JPMorgan deserves a little more love from its shareholders. Granted, its fourth-quarter earnings weren’t great. But overall, JPMorgan is in a solid position. And yet its stock languishes at around three-quarters of book value. It’s time for investors to overcome their fear.
The reticence to do so is perhaps understandable. With Europe’s woes continuing and a lack of clarity on a variety of new industry rules and regulations, it has been hard to regard virtually any bank stock as a screaming buy. And JPMorgan’s 11 percent return on tangible equity in the three months to December, which relied on a lowly 21 percent tax rate, isn’t much to write home about.
But America’s largest bank by assets continues to cut loan losses and release more from reserves. It’s also lending more – and at a pace that’s slightly above the industry average. And it’s likely be in a position to increase its dividend and buy back more shares after the Federal Reserve-administered stress test this March.
Chief Executive Jamie Dimon is even keeping pay in check. The bank only set aside more lucre for its staff when units performed better or, as was the case with retail banking, hired more people. It even delivered almost $1 billion more to shareholders by cutting compensation for its Wall Streeters, a 9 percent drop compared to 2010, even though revenue was flat and profit rose slightly.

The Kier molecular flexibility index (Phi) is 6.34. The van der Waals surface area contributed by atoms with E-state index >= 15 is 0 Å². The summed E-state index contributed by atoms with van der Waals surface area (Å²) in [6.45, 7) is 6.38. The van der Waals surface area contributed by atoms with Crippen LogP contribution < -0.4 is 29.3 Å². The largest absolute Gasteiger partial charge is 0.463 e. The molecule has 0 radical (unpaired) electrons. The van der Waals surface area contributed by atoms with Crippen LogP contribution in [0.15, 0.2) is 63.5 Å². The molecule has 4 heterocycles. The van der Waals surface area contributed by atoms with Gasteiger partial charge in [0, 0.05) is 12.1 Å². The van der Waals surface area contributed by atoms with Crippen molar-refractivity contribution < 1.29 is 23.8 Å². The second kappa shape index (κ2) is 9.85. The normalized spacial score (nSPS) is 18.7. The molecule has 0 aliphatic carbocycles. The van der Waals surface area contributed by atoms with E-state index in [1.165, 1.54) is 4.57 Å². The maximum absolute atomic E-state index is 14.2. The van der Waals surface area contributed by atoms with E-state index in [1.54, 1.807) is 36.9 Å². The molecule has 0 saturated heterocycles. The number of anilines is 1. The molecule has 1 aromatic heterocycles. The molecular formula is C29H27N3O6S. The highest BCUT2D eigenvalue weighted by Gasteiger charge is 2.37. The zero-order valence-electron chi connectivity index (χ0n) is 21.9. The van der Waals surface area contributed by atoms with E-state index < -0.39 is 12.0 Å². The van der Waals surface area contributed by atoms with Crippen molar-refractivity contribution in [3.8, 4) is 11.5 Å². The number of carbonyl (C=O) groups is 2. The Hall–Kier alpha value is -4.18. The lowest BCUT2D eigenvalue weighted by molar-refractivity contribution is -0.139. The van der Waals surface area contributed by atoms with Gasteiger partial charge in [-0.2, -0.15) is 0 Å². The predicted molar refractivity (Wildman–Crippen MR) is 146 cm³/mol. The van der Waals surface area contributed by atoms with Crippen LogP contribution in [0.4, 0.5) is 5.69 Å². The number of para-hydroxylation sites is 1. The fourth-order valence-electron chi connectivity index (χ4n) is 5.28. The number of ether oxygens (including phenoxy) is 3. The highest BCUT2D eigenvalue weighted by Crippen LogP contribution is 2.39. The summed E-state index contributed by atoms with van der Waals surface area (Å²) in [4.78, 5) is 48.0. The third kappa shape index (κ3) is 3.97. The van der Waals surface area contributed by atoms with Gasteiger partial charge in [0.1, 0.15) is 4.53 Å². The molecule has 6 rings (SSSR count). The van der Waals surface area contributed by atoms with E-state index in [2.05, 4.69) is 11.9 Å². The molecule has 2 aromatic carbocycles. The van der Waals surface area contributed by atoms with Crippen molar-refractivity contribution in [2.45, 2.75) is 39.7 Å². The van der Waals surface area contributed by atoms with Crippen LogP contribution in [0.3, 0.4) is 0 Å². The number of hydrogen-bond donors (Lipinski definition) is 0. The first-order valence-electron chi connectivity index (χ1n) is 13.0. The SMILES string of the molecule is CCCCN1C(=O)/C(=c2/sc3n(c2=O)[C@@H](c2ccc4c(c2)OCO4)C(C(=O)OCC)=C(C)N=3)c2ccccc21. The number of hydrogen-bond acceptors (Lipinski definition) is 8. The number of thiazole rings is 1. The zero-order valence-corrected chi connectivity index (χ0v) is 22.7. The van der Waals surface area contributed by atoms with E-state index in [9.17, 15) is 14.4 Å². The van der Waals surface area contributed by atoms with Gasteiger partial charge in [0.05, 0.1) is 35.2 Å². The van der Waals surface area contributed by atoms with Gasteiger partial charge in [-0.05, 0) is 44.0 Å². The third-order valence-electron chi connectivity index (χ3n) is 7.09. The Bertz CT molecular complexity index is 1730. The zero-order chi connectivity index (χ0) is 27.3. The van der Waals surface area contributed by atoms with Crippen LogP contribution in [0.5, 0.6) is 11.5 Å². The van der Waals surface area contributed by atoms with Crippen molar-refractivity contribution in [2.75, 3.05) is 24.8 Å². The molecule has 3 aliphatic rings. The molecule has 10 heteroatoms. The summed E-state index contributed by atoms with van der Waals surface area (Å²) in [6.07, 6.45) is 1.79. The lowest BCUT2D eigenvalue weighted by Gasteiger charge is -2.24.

In addition, JPMorgan usually earns more than its cost of capital. Bulking up its common equity under Basel III to 9.5 percent of risk-weighted assets shouldn’t affect that either. All else being equal, the bank needs another $25 billion or so of qualifying equity capital to hit the target. Generating a 15 percent return on that requires $22.5 billion of profit a year, $3.5 billion more than it did in last year’s dismal markets. Falling mortgage losses should take care of much of that.
Shareholders, however, aren’t ready to trust projections, preferring to wait till they can verify progress. Perhaps the Fed’s stress test results will do the trick. That’ll be bittersweet for Dimon, though. If it makes investors bullish, buying back stock will be considerably more expensive.